Ph.D., Columbia University, 1991 "Craniodental Morphology and Systematics of Didymoconidae (Insectivora, Mammalia)"
Jin Meng studies the morphology, systematics, and evolution of mammals, particularly early mammals. Unlike some paleontologists who focus primarily upon teeth and dentition as their evidence, Dr. Meng examines the cranium, ear region, and enamel microstructure of teeth as sources of data to address evolutionary issues concerning mammals. He uses digital imaging, radiography, scanning electron microscopy, and computerized tomography to enhance observations and field work. Most of Dr. Meng's fieldwork takes place in Asia-primarily in Inner Mongolia, Xinjiang Province in northeast China, and southern China. Dr. Meng has done research on several mammal groups including didymoconids, multituberculates, and gliriforms (a group that includes rodents, gnawing herbivores such as rabbits, and their early kin). Most recently, Dr. Meng and his colleagues published research on a fossil of a 130-million-year-old opossum-sized mammal, Repenomamus robustus, found with the remains of a psittacosaur in its stomach area. This fossil is the first direct evidence that some primitive mammals were carnivores and fed on small vertebrates, including young dinosaurs. Dr. Meng also is an adjunct professor at the City University of New York and an overseas assessor for the Chinese Academy of Sciences in Beijing. Dr. Meng earned a Ph.D. in paleontology at Columbia University in 1991. Before joining the Museum in 1999 as an Assistant Curator, he was an assistant professor of biology at the University of Massachusetts Amherst.
RECENT SIGNIFICANT PUBLICATIONS
2005. Asher, R. J., J. Meng, M. C. McKenna, J. R. Wible, D. Dashzeveg, G. Rougier, and M. J. Novacek. Stem Lagomorpha and the Antiquity of Glires. Science.
2005. Meng, J. and A. R. Wyss. A review on morphology, phylogeny and divergence of Glires (Mammalia). In: The rise of placental mammals: origins and relationships of major extant clades, D. Archibald and K. Rose (editors). The Johns Hopkins University Press.
2005. Meng, J., Y.-m. Hu, Y.-q. Wang, and C.-k. Li. A new gobiconodont species (Mammalia) from the Early Cretaceous Yixian Formation of Liaoning, China. Vertebrata PalAsiatica.
2005. Hu, Y.-m., J. Meng, C.k. Li, and Y.-q. Wang. Large Mesozoic mammals fed on young dinosaurs. Nature 433: 149-152.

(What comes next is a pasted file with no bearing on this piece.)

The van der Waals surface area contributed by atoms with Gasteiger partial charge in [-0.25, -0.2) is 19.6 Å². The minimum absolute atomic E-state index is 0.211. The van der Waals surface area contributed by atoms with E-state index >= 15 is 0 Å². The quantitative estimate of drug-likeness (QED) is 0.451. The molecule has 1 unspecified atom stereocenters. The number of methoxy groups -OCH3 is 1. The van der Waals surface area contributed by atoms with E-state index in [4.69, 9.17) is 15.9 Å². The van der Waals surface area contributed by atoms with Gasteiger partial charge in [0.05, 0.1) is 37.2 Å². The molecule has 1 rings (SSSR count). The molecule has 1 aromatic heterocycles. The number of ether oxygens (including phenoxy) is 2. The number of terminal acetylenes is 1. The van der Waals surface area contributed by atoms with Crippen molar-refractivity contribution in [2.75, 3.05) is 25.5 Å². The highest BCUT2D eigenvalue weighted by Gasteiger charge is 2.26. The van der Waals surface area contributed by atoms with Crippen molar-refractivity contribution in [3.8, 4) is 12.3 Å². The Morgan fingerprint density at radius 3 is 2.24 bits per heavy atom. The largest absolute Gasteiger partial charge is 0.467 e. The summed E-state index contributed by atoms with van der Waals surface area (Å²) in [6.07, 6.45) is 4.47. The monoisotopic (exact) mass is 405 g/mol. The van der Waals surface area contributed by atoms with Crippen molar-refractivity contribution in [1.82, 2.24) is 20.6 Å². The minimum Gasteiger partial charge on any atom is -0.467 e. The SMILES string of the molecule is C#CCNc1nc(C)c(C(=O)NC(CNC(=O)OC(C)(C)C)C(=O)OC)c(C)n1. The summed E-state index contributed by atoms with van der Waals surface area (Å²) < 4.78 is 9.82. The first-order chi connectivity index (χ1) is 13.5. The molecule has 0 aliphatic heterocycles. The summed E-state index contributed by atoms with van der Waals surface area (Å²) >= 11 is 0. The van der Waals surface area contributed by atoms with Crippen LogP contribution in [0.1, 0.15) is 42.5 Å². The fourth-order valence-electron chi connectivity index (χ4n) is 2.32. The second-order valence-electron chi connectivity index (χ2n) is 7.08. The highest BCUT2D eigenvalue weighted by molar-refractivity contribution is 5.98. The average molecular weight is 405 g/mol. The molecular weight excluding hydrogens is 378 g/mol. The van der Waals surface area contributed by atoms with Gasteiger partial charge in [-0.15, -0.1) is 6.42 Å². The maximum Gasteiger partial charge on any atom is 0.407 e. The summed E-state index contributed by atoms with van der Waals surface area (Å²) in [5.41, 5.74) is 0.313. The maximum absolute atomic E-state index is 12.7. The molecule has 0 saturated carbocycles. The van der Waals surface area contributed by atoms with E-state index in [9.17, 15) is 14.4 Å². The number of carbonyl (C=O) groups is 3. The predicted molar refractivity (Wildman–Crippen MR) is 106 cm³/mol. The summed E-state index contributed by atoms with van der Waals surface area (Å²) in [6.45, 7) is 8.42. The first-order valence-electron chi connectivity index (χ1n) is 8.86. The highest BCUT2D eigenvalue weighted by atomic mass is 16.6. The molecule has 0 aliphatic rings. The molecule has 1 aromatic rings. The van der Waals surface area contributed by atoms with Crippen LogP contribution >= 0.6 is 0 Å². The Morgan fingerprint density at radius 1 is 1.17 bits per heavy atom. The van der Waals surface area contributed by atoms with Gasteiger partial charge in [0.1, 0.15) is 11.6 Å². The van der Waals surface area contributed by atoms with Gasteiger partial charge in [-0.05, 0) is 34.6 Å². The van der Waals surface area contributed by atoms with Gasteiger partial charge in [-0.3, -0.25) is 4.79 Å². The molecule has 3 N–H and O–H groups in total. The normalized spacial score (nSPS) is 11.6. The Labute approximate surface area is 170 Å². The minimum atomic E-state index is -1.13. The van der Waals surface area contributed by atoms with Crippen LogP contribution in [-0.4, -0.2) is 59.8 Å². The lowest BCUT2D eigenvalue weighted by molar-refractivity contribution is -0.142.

2004. Wu, W.-y., Meng, J., Ye, J. and Ni, X.-j. Propalaeocastor (Rodentia, Mammalia) from the Early Oligocene of Burqin Basin Xinjiang. American Museum Novitates 3461, 16 pp.
2004. Meng, J. and Y.-m. Hu. Lagomorphs from the Yihesubu Upper Eocene of Nei Mongol (Inner Mongolia). Vertebrata PalAsiatica 42: 261-275.
2004. Vater, M., Meng, J., and Fox, R. Hearing organ evolution and specialization - early and later mammals; pp 256-288 In: "Evolution of the vertebrate auditory system" G. A. Manley, A, N. Popper, and R. R. Fay (editors). Springer Handbook of Auditory Research. New York: Springer.
2004. Meng, J. Phylogeny and Divergence of Basal Glires. American Museum Novitates. Bulletin of the American Museum of Natural History 285: 93-109.
2004. Tong, Y.-s., J.-w. Wang and J. Meng. Olbitherium millenariusum, a new perissodactyl-like archaic ungulate (Mammalia) from the early Eocene Wutu Formation, Shangdong. Vertebrata PalAsiatica. 42: 27-38.
2004. Meng, J., G. J. Bowen, J. Ye, P. L. Koch, S.-y. Ting, Q. Li, and X. Jin. Gomphos elkema (Glires, Mammalia) from the Erlian Basin: Evidence for the Early Tertiary Bumbanian Land Mammal Age in Nei-Mongol, China. American Museum Novitates 3425: 24 pp.
2003. Jie Ye, J. Meng, and Wenyu Wu. A preliminary biostratigraphic study of the Oligocene/Miocene boundary from northern Jungur Basin of Xinjiang, China. American Museum Bulletin 279: 568-585.
2003. Jie Ye, Meng, J., and Wu Wenyu. Discovery of Paraceratherium in the northern Jungur Basin of Xinjiang. Vertebrata PalAsiatica. 41: 220-229.
2003. Meng, J. The journey from jaw to ear Evolution of the mammalian middle ear. Biologist 50: 154-158.
2003. Meng, J., Hu, Y., Wang, Y., and Li C.-K. The ossified Meckel's cartilage and internal groove in Mesozoic mammaliaforms: implications to origin of the definitive mammalian middle ear. Zoological Journal of the Linnean Society 138: 431-448.
2003. Meng, J., Hu, Y.-m., and Li, C. The Osteology of Rhombomylus (Mammalia, Glires) and its implication for Glires systematics and evolution. Bulletin of the American Museum of Natural History 275: 1-247.
EDITORIAL AND ADJUNCT APPOINTMENTS
GRADUATE STUDENTS AND SCIENTIFIC ASSISTANTS